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Ethical Dimension of Psychoanalysis, The

A Dialogue

W. W. Meissner

Publication Year: 2003

Addressing the common ground between ethics and psychoanalysis, W. W. Meissner asks “Does psychoanalysis have anything to contribute to ethical understanding and reflection?” and conversely, “Does ethics have anything to offer analytic understanding of the complexities of human behavior and decision-making?” Both disciplines focus their interest and concern not only on the inner well-being of the individual, but also on questions of his or her adaptation to the outside world, including both intimate personal relations as well as broader societal and communal relations. This book explores and explicates areas of interaction and common interest between these two disciplines in the hope of opening the way to further exploration and dialogue in the understanding of the human phenomenon.

Published by: State University of New York Press

Title Page, Copyright

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Contents

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pp. v-

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Preface

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pp. vii-ix

Psychoanalysis intersects with many areas of human interest, especially with disciplines concerned with understanding the organization and functioning of the human mind. Psychoanalysts have endeavored to engage in interdisciplinary dialogue with a wide range of scientific and humanistic ...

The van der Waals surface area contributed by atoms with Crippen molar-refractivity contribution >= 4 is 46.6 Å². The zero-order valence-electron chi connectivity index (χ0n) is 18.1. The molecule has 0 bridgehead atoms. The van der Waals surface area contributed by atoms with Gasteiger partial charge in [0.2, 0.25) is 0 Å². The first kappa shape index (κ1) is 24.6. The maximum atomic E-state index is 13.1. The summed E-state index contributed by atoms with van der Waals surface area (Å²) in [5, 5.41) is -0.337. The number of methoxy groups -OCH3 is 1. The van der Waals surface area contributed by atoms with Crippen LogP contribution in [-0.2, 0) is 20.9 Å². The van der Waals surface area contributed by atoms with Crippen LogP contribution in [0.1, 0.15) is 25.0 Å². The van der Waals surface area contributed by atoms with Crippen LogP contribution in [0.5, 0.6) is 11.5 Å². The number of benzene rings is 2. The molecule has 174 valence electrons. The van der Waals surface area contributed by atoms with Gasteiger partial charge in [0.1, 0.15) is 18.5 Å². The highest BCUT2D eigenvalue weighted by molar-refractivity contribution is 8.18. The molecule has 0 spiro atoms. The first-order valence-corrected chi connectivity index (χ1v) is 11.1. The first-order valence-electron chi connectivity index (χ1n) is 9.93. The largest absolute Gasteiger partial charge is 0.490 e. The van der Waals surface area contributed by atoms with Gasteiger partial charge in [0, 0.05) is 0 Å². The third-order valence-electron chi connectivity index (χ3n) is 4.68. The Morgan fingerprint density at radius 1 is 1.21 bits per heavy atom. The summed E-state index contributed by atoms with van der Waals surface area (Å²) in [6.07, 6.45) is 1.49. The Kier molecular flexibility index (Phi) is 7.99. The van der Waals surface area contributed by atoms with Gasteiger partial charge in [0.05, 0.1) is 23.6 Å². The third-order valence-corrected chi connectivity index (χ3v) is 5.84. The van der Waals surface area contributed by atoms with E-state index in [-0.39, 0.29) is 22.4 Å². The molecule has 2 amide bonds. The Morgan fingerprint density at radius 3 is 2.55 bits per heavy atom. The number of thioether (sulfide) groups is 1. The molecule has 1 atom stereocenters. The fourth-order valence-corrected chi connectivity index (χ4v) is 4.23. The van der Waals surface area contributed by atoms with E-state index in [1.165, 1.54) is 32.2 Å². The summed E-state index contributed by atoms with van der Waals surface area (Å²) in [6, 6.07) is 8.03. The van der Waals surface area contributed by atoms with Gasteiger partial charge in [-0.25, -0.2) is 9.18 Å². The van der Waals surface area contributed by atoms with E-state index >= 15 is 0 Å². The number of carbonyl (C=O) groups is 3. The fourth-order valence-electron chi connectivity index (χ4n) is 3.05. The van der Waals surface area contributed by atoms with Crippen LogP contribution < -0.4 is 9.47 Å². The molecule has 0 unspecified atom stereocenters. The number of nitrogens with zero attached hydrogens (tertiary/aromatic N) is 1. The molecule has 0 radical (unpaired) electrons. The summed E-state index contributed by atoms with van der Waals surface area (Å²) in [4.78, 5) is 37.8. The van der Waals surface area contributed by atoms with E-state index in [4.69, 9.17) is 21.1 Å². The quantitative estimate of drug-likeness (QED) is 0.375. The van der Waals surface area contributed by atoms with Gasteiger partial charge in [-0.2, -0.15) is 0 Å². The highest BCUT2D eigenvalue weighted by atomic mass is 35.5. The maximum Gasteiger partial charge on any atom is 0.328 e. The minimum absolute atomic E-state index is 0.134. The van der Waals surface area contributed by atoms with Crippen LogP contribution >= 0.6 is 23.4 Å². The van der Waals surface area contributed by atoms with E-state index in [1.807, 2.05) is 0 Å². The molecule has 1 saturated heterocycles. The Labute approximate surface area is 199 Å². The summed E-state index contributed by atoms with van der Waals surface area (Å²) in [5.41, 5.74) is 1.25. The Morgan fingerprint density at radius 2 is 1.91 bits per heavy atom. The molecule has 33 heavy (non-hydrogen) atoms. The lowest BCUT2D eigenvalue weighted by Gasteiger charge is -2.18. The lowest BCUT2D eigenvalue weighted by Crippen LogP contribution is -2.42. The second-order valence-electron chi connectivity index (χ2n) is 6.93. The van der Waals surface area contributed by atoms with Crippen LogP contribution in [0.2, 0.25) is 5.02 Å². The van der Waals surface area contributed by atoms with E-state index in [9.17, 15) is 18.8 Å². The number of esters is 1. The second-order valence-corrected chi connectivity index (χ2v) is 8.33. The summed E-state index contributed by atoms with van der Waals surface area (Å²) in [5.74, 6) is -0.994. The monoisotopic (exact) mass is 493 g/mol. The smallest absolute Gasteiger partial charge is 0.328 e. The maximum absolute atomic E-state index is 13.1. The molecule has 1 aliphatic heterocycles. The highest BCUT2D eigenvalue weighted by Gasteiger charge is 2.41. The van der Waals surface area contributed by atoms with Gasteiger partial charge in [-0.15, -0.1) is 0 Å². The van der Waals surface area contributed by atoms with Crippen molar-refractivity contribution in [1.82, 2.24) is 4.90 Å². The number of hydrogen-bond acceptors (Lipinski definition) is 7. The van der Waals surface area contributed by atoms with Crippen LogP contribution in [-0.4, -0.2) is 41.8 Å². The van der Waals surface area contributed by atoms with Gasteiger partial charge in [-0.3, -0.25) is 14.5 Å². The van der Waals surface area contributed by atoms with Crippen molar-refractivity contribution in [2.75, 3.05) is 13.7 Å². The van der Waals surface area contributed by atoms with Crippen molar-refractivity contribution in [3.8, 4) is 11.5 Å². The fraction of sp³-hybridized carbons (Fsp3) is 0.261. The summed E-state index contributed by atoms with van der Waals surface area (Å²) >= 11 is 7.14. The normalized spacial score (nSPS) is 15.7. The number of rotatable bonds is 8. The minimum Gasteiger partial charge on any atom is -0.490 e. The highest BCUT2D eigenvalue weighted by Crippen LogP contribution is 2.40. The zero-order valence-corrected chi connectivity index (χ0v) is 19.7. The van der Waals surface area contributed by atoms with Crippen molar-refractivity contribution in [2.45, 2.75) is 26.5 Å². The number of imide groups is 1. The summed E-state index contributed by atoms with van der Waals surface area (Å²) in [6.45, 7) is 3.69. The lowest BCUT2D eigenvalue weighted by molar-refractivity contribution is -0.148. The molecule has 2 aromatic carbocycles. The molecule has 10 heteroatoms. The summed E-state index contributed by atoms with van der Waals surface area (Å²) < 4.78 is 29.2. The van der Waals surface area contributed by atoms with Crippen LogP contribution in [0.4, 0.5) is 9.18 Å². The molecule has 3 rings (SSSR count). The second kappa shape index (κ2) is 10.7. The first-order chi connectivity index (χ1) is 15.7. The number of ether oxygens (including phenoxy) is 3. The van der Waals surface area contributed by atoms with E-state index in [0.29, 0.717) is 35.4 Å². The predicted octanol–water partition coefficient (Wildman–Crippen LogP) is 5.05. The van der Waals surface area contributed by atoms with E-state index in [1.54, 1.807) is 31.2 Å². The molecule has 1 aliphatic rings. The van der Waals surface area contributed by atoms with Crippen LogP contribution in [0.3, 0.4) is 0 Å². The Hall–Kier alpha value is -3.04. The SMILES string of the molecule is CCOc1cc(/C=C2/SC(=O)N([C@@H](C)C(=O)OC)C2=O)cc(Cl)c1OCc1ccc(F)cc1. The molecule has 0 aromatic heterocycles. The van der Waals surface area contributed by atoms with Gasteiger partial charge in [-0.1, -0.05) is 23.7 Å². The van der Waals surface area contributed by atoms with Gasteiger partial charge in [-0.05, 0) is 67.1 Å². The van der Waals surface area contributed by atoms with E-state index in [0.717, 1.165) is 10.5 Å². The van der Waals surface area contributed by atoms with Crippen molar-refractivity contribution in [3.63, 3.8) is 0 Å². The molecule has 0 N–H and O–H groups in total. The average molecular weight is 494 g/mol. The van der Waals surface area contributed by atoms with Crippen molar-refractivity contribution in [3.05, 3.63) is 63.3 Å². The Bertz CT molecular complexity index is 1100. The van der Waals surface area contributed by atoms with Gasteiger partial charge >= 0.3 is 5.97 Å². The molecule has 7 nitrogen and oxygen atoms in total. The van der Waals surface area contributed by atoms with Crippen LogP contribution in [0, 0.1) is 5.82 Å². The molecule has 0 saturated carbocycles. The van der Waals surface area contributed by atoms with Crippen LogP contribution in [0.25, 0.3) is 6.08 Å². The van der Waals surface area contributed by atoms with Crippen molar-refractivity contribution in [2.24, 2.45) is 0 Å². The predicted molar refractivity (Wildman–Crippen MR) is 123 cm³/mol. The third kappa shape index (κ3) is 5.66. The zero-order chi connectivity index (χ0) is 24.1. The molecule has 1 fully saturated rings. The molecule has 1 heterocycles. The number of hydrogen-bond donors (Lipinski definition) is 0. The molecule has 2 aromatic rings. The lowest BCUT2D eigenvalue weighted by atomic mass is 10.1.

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CHAPTER ONE Freudian and Postfreudian Ethics

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pp. 121-26

Sigmund Freud, the father of psychoanalysis, was not slow in expressing his ethical views, often based on arguments developed on the basis of his psychoanalytic perspective. I will begin this exploration with a consideration of his ethical views and those of some of his followers. Early psychoanalytic ...

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CHAPTER TWO Psychoanalysis and Ethical Systems

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pp. 27-52

My purpose in this chapter is to draw psychoanalysis into closer dialogue and engagement with ethical systems. Rather than scrutiny or critique of ethical systems, I hope to explore implications, points of congruence and consensus, tensions, ambiguities, and areas of conflict, even contradiction. Psychoanalysis for its part is far from a monolithic ...

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CHAPTER THREE Psychic Determinism and Motivational Principles

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pp. 53-71

Ethical decision-making requires a degree of autonomy and the capacity for free decision and choice in the ethical agent. We are immediately confronted, therefore, with the problem of determinism in psychic actions and the extent to which choice and autonomy can exist under conditions of psychic determinism.1 ...